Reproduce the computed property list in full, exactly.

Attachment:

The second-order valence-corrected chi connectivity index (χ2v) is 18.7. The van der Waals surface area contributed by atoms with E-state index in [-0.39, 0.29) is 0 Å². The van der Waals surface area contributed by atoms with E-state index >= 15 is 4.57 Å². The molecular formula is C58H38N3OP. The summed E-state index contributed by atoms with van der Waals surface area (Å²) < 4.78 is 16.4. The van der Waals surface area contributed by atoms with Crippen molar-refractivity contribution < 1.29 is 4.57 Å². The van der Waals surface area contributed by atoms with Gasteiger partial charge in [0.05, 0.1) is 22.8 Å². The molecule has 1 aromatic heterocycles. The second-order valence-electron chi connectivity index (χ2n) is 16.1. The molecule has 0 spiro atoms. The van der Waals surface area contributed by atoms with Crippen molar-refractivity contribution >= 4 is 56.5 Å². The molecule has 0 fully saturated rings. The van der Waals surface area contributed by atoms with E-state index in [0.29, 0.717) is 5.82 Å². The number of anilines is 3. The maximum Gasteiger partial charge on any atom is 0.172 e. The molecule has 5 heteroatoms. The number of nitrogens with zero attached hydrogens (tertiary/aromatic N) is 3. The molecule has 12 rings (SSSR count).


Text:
The second-order valence-corrected chi connectivity index (χ2v) is 18.7. The van der Waals surface area contributed by atoms with E-state index in [-0.39, 0.29) is 0 Å². The van der Waals surface area contributed by atoms with E-state index >= 15 is 4.57 Å². The molecular formula is C58H38N3OP. The summed E-state index contributed by atoms with van der Waals surface area (Å²) < 4.78 is 16.4. The van der Waals surface area contributed by atoms with Crippen molar-refractivity contribution < 1.29 is 4.57 Å². The van der Waals surface area contributed by atoms with Gasteiger partial charge in [0.05, 0.1) is 22.8 Å². The molecule has 1 aromatic heterocycles. The second-order valence-electron chi connectivity index (χ2n) is 16.1. The molecule has 0 spiro atoms. The van der Waals surface area contributed by atoms with Crippen molar-refractivity contribution >= 4 is 56.5 Å². The molecule has 0 fully saturated rings. The van der Waals surface area contributed by atoms with E-state index in [0.29, 0.717) is 5.82 Å². The number of anilines is 3. The maximum Gasteiger partial charge on any atom is 0.172 e. The molecule has 5 heteroatoms. The number of nitrogens with zero attached hydrogens (tertiary/aromatic N) is 3. The molecule has 12 rings (SSSR count).